Mevlüt, 43 (right), is kurdish, he arrived in Sweden at 18. When he has the time, he goes to play cards at the kurdish cultural center with friends. He's muslim, but not religious. For him, the call to prayer is a lack of respect for Sweden's traditions, Mevlüt is worried of the consequences it could have on the rise of racism and the extreme right party.

 

April 2013 – An early spring friday. While early believers already gathered inside the mosque, many others are rushing out as they hear the first notes of the call to prayer of the muezzin. A familiar scene, from Rabat to Istanbul via Beirut. But we are in the district of Fittja, a suburb south of Stockholm, and this is the first adhan (call to prayer) that rises in the Swedish sky.
More than a year and a half after its request, the Turkish Islamic association that manages the mosque finally prevailed. But if the debate has taken place in the Swedish society, it was not discussed in the media or in court. The Stockholm Police, in charge of all authorizations for the use of public space, made the final call. The soial-democrat municipality of Botkyrka (which Fittja depends on) did not object the police decision. The adhan can therefore take place once a week, for a three to five minutes.

Fittja is not a den of extremists. The majority of the faithful is Turkish in a district where 65% of the population comes from immigration. For now, the imam finishes his call to prayer in a crowded mosque. On the square, Ismail Okur, its director, films the minaret with his cell phone. A young and smiling man who beats his chest with his fist, videos the scene too.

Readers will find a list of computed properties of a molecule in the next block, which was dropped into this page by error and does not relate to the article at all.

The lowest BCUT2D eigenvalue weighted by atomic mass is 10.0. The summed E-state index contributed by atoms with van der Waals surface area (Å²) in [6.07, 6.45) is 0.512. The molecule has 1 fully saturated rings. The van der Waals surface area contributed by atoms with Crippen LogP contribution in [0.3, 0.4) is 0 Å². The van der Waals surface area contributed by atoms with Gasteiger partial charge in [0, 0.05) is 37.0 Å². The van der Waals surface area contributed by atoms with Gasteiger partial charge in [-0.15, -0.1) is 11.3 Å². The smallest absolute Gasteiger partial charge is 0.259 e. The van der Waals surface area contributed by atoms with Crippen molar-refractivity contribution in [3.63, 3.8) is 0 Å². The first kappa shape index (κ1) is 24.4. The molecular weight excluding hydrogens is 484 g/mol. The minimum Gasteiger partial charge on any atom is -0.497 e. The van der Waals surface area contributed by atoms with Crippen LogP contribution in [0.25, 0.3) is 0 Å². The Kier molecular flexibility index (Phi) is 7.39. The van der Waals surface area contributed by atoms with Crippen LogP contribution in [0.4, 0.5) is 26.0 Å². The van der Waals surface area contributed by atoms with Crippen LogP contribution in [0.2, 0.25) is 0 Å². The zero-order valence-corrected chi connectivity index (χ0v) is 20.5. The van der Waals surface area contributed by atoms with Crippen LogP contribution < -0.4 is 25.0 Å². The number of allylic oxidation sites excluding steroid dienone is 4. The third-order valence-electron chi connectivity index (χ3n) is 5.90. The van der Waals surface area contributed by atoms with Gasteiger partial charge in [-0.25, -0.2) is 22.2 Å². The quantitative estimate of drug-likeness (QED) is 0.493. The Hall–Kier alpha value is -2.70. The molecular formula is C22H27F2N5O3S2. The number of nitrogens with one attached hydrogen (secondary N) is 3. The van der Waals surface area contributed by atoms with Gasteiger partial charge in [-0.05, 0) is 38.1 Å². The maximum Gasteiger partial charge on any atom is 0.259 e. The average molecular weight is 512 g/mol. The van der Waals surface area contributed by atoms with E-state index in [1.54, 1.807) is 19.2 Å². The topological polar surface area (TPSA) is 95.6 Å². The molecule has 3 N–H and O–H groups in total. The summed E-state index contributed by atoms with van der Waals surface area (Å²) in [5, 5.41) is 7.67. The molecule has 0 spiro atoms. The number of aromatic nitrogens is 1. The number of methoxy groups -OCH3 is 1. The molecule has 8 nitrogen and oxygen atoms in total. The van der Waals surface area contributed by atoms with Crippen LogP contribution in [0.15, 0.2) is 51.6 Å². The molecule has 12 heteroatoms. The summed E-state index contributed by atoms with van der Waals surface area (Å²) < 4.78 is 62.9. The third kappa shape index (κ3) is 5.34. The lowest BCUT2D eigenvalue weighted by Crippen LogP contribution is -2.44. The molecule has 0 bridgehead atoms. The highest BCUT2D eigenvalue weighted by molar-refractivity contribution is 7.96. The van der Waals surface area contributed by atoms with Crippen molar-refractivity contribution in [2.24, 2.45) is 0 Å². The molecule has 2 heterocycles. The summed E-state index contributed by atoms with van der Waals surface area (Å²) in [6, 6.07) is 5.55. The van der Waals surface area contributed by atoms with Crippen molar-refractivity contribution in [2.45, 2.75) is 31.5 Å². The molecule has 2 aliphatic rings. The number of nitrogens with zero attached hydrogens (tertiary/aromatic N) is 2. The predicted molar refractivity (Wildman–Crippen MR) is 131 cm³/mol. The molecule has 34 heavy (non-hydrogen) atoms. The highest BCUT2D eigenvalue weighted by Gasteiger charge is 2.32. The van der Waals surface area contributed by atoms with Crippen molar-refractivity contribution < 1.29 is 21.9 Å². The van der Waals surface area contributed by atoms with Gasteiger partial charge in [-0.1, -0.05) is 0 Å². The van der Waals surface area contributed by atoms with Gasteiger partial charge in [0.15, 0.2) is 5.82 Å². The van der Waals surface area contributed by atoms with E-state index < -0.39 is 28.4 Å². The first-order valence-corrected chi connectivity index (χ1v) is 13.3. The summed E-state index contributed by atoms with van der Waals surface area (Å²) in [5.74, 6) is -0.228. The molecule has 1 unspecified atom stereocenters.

On the women dedicated floor, Amani, a young Jordanian-Swedish, smiles, heart pounding. For her, as for the majority of believers here, the call to public prayer is a historic breakthrough. “In Jordan, we hear it all the time, of course. Hearing it here, in Sweden, where I lived for 7 years is something very strong.” In the crowd around the mosque, policemen keep a close watch.
Two representatives of the far right party Swedish Democrats, which owns 20 seats in parliament since 2010, also came to appreciate the situation. But the Fittja mosque is not in a residential area, and the sound volume of the Adhan is finely tuned so it’s hard to demand the ban of the call to prayer because of noise pollution.
Botkyra officials were very careful. Jens Sjöström, who handled the process, explains : “There was a consensus among all parties – except the Swedish Democrats – that this decision is not political and that it is the police who has to decide”. A line of argument for politicians not to get caught in an ultra sensitive debate with uncertain political gains. But for three months, between November and January, the town has held public meetings and debates, for people who wished to address their legitimate concerns . “In the end, those who raised questions were not residents of the municipality but lived elsewhere in Sweden and even in other European countries.” Emanuel Ksiazkiewicz, his assistant, was surprised to have received a lot of emails from french extreme?right organizations.